Monday, April 20, 2009

Review: Papercuts - You Can Have What You Want (* * * 1/2)

Papercuts, or Jason Robert Quever and friends, are back with You Can Have What You Want, the group's third album and follow-up to 2007's acclaimed Can't Go Back. Quever's hazy pop sound blends retro influences in a slightly familiar, but refreshing style that has brought him out of obscurity and into favor with NPR, Pitchfork, and others. This latest batch of tunes shows Quever delving even further into foggy, atmospheric melodies - with layers of keys and electric guitars often fighting for attention with his soft tenor voice. The record has prompted a host of Beach House and Grizzly Bear comparisons, but Papercuts has a sound very much its own which the band cultivates throughout their new album.

Right from the beginnings of opener "Once We Walked In The Sunlight," Quever sets the tone for the record, with simple drumming underlining fuzzy keyboards and a pleasant, subtle melody with melancholy lyrics. The record continues at a similar pace and style throughout, though the band adds just enough variation to prevent things from getting too monotonous or tired. At its best, 'What You Want' conjures some evocative emotions with a sort of mystique that's difficult to describe. The fantastic "Future Primitive" allows Quever's vocals room burrow into our subconscious with a captivating melody, and "Jet Plane" floats by in a gentle, yet stirring, haze that feels both comforting and disarming.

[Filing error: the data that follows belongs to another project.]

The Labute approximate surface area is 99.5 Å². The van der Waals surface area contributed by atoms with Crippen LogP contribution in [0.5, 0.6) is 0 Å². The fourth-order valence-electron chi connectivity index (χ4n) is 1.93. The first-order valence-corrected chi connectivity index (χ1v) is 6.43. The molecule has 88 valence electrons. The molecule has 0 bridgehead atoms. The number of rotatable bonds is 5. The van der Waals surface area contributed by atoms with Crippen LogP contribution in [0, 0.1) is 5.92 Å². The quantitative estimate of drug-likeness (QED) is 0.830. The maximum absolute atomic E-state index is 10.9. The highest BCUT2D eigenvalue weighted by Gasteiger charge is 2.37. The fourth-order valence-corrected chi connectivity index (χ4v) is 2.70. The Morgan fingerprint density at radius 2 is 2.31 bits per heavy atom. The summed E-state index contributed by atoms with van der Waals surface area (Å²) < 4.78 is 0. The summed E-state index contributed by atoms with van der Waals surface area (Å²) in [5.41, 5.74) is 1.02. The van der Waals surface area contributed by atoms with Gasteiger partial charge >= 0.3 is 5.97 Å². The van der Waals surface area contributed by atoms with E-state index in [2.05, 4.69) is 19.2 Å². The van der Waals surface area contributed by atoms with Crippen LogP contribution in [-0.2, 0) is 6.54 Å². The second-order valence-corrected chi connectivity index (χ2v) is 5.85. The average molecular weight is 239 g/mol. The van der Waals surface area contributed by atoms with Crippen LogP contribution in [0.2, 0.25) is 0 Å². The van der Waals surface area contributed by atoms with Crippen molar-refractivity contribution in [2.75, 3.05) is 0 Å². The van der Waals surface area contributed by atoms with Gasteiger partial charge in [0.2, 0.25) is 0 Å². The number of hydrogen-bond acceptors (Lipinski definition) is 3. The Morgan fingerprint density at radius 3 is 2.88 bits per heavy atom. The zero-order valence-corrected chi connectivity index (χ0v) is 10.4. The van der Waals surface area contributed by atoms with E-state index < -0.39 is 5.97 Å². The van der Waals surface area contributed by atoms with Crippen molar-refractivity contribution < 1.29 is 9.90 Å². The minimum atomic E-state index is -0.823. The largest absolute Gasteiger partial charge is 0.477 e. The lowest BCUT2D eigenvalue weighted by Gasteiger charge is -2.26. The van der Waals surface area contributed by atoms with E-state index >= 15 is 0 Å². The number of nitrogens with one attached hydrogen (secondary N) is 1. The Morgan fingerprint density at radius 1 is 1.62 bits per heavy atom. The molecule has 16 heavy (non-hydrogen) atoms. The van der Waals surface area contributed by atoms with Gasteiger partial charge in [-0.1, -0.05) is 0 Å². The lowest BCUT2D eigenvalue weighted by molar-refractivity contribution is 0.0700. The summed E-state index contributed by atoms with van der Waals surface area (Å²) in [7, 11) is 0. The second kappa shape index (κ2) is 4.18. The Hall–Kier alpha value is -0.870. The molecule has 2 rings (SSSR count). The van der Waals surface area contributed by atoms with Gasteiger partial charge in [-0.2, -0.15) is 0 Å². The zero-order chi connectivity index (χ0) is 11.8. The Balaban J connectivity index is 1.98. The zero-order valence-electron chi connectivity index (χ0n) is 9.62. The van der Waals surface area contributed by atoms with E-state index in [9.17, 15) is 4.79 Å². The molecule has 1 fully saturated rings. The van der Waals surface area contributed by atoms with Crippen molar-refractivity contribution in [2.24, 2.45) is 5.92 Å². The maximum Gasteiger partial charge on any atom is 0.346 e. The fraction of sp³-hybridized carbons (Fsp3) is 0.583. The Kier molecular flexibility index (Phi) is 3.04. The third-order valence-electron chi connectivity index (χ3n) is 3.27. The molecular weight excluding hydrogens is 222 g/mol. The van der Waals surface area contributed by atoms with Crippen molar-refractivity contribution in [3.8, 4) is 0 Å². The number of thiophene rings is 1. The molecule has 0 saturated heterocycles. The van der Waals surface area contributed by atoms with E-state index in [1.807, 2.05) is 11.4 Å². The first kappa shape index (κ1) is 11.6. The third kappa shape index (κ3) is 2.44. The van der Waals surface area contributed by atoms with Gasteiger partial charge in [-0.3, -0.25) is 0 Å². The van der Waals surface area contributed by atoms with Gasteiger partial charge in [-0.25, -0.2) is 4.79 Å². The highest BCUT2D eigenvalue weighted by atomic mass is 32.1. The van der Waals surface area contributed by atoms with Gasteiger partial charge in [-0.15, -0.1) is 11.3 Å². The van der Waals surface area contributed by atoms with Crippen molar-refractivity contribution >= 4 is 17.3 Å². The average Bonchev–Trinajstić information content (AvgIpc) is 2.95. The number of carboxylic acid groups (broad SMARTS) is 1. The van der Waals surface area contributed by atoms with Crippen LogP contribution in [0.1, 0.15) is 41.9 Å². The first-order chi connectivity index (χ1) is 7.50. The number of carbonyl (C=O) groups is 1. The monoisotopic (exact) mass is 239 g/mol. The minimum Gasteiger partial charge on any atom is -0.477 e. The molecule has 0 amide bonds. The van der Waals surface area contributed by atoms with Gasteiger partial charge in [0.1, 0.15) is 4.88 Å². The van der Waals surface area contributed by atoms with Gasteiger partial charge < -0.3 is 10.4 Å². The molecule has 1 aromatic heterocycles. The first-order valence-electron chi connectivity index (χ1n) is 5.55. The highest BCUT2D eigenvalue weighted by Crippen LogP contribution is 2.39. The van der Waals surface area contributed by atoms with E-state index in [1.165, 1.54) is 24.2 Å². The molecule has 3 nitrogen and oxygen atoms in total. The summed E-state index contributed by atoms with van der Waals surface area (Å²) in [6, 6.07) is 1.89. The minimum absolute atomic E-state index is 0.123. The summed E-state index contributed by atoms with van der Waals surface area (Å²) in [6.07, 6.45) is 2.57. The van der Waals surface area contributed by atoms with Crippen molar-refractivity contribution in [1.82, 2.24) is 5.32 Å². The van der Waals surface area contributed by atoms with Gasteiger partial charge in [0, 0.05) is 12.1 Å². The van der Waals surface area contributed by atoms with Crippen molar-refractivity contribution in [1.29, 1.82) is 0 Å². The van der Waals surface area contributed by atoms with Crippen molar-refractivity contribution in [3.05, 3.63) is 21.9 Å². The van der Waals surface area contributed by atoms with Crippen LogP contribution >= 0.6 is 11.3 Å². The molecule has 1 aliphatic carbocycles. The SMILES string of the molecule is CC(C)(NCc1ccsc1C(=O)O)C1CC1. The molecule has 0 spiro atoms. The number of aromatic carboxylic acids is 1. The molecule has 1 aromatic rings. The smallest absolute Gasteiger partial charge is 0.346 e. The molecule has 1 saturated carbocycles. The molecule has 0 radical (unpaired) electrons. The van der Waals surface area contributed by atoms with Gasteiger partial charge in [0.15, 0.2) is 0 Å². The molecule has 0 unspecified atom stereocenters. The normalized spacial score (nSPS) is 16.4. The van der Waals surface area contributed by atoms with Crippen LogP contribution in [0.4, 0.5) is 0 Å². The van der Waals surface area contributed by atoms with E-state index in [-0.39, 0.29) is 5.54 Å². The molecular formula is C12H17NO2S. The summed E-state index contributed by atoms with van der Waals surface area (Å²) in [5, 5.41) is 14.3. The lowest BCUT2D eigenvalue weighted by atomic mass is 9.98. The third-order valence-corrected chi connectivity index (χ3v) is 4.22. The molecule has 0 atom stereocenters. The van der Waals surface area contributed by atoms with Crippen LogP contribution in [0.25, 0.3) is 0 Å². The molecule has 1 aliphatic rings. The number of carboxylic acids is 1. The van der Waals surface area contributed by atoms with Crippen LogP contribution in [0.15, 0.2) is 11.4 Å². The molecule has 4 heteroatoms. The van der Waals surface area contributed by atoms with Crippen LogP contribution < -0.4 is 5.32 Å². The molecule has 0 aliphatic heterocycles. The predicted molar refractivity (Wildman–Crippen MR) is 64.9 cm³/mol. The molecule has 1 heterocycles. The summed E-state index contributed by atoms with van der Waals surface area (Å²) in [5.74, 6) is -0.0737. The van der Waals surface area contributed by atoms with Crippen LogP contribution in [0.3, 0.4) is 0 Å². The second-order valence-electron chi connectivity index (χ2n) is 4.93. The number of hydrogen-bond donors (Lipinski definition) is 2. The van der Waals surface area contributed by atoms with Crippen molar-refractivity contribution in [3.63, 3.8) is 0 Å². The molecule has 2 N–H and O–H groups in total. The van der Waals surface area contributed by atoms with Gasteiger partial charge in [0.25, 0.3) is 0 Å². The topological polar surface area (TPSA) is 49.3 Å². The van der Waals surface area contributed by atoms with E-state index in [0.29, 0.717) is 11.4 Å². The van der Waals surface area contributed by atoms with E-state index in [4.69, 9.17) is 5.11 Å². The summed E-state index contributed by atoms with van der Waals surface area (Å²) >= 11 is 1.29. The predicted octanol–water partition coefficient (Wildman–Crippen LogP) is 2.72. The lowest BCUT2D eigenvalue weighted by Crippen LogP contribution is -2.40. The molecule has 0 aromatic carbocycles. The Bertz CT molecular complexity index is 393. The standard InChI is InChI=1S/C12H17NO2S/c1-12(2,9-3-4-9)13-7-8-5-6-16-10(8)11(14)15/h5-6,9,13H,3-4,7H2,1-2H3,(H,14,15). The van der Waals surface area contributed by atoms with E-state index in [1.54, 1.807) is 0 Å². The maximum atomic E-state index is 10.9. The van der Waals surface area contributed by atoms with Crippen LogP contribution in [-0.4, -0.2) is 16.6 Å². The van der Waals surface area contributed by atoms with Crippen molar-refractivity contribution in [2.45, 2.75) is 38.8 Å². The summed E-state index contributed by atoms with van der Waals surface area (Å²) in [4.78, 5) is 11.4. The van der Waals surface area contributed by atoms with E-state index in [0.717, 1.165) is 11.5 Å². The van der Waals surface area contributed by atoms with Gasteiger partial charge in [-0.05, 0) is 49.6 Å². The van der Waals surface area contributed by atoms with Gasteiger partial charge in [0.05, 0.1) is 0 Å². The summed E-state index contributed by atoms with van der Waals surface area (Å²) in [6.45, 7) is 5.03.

'What You Want' is the epitome of a 'grower,' and with a little time, some wonderful discoveries can be made here, though even after several spins I still found myself feeling somewhat removed and distant from the material. Quever's
melodies can sometimes be difficult to follow as the layers of sound almost obscure his cloudy vocals - which cause tracks like "The Void" to make little impact. Still, though the music can be difficult to unwrap, it manages to work its way under your skin in a way that I found to be remarkably compelling.